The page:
The National Treasury Cabinet Secretary (CS) Ukur Yatani told Members of Parliament on Thursday that he would soon be seeking their permission to raise Kenya’s debt ceiling from Sh9 trillion to a higher figure.
Yatani, who read the 2021/22 financial year budget set at Sh3.6 trillion, said raising the ceiling would allow the country to manage its debt operations and finance a Sh930 billion deficit in the new budget.
The public debt crossed Sh7.28 billion in December 2020, an equivalent of 65.6 per cent of gross domestic product (GDP), from Sh6.01 trillion or 58.0 percent of GDP a year earlier, the Treasury data shows.
Despite facing criticism that Kenya’s appetite for borrowing is insatiable, the minister said the country’s debt “remains sustainable though the debt carrying capacity continues decline”.
Kenya is only Sh1.7 trillion away from hitting the debt ceiling, and the nearly Sh1 trillion deficit in the 2021/2022 means, if successfully procured, then the country would be a few billions of shillings away from shattering the ceiling, hence plunging the country into a financial crisis, if no law is existing to allow more borrowing.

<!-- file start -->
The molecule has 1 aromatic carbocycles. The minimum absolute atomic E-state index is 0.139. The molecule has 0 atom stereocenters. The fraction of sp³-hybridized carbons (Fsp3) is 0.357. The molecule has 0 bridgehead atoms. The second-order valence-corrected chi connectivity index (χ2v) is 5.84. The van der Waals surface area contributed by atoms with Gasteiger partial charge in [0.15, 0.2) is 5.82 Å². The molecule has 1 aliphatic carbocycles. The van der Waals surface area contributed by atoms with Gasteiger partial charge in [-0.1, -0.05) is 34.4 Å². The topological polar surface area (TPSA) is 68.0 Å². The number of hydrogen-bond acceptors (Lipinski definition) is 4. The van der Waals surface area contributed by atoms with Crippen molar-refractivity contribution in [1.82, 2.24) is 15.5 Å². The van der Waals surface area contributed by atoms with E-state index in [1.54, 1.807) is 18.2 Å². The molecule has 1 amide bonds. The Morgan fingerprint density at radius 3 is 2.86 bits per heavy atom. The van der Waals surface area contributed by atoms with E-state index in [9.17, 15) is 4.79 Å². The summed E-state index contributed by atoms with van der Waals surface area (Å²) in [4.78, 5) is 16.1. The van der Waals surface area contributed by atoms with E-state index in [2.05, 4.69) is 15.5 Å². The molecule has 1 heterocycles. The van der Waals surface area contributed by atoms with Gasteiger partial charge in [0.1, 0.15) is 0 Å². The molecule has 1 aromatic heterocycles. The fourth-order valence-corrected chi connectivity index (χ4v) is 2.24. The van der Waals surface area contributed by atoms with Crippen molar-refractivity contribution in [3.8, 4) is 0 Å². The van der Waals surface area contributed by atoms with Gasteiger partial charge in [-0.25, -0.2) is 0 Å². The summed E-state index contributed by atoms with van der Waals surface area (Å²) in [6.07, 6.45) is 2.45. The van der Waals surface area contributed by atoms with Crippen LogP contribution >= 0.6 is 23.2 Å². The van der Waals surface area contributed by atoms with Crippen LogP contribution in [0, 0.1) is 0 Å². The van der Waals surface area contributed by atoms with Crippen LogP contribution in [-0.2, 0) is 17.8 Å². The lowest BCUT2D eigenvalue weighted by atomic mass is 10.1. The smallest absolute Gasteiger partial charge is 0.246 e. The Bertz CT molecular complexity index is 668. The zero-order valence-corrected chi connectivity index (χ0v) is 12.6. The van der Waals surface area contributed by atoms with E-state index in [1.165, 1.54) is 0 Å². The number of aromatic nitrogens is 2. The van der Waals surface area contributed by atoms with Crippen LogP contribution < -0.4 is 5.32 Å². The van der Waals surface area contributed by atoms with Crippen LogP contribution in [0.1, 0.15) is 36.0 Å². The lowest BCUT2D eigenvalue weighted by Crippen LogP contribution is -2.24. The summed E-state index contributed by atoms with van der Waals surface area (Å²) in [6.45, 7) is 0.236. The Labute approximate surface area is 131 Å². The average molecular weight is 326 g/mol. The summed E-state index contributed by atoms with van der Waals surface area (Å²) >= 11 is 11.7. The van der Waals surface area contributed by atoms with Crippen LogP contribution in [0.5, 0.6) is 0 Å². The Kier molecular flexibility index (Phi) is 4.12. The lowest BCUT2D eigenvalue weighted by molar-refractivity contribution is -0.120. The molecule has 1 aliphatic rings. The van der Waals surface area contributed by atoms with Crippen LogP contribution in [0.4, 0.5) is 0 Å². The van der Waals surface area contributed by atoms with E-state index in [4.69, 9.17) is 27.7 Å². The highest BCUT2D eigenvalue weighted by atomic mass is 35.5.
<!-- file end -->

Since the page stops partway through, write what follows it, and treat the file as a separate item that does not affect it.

The Treasury said it will be tabling changes to the Public Finance Management law for approval by MPs in the near future to raise the cap on debt, without disclosing the fresh limit it is looking at.
In his mega-money budget unveiled on Thursday, June 10, the CS allocated Sh121.1 billion to Health ministry; Sh60 billion to Agriculture, Sh182.5 billion to Transport and Sh294.5 billion to Defence and Interior ministries.
The Education ministry was given Sh202.8 billion; Sh12 billion channeled to free primary education programme and Sh62.2 billion to free day secondary education.
Teachers’ employer, TSC, was allocated Sh281.7 billion.
The ICT ministry will receive Sh20.9 billion in the 2021/22 financial year, Yatani announced.